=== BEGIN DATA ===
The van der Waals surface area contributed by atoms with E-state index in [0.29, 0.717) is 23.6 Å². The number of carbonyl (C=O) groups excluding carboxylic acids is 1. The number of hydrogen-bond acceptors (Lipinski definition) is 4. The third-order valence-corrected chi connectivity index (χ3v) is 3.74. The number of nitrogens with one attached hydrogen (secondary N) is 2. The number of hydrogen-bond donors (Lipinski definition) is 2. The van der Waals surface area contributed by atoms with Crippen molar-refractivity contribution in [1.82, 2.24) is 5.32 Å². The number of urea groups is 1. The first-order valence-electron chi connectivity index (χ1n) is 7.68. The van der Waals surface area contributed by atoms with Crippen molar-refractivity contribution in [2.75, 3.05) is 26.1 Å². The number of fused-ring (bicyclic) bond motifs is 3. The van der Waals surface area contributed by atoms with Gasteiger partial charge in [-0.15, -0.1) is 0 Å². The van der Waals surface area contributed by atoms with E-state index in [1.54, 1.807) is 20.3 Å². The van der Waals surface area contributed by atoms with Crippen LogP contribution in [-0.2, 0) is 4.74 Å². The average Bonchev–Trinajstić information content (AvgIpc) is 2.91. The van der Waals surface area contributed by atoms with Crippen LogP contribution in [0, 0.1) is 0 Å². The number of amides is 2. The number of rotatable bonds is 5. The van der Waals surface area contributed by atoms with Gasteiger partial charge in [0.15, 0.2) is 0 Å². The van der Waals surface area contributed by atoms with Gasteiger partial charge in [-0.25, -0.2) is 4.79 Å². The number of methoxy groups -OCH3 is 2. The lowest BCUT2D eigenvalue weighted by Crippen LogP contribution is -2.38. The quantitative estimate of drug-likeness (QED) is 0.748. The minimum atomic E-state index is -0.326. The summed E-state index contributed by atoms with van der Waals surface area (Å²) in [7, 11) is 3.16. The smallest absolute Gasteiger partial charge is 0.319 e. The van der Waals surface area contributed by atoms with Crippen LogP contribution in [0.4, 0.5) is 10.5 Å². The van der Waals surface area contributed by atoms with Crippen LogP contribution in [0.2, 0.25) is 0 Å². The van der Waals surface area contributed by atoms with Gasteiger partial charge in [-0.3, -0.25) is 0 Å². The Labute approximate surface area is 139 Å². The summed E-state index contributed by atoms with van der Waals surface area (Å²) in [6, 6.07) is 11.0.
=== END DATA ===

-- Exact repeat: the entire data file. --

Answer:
The van der Waals surface area contributed by atoms with E-state index in [0.29, 0.717) is 23.6 Å². The number of carbonyl (C=O) groups excluding carboxylic acids is 1. The number of hydrogen-bond acceptors (Lipinski definition) is 4. The third-order valence-corrected chi connectivity index (χ3v) is 3.74. The number of nitrogens with one attached hydrogen (secondary N) is 2. The number of hydrogen-bond donors (Lipinski definition) is 2. The van der Waals surface area contributed by atoms with Crippen molar-refractivity contribution in [1.82, 2.24) is 5.32 Å². The number of urea groups is 1. The first-order valence-electron chi connectivity index (χ1n) is 7.68. The van der Waals surface area contributed by atoms with Crippen molar-refractivity contribution in [2.75, 3.05) is 26.1 Å². The number of fused-ring (bicyclic) bond motifs is 3. The van der Waals surface area contributed by atoms with Gasteiger partial charge in [-0.15, -0.1) is 0 Å². The van der Waals surface area contributed by atoms with E-state index in [1.54, 1.807) is 20.3 Å². The van der Waals surface area contributed by atoms with Crippen LogP contribution in [-0.2, 0) is 4.74 Å². The average Bonchev–Trinajstić information content (AvgIpc) is 2.91. The van der Waals surface area contributed by atoms with Crippen LogP contribution in [0, 0.1) is 0 Å². The number of amides is 2. The number of rotatable bonds is 5. The van der Waals surface area contributed by atoms with Gasteiger partial charge in [0.15, 0.2) is 0 Å². The van der Waals surface area contributed by atoms with Gasteiger partial charge in [-0.25, -0.2) is 4.79 Å². The number of methoxy groups -OCH3 is 2. The lowest BCUT2D eigenvalue weighted by Crippen LogP contribution is -2.38. The quantitative estimate of drug-likeness (QED) is 0.748. The minimum atomic E-state index is -0.326. The summed E-state index contributed by atoms with van der Waals surface area (Å²) in [7, 11) is 3.16. The smallest absolute Gasteiger partial charge is 0.319 e. The van der Waals surface area contributed by atoms with Crippen LogP contribution in [0.4, 0.5) is 10.5 Å². The van der Waals surface area contributed by atoms with Crippen LogP contribution in [0.2, 0.25) is 0 Å². The van der Waals surface area contributed by atoms with Gasteiger partial charge in [-0.3, -0.25) is 0 Å². The Labute approximate surface area is 139 Å². The summed E-state index contributed by atoms with van der Waals surface area (Å²) in [6, 6.07) is 11.0.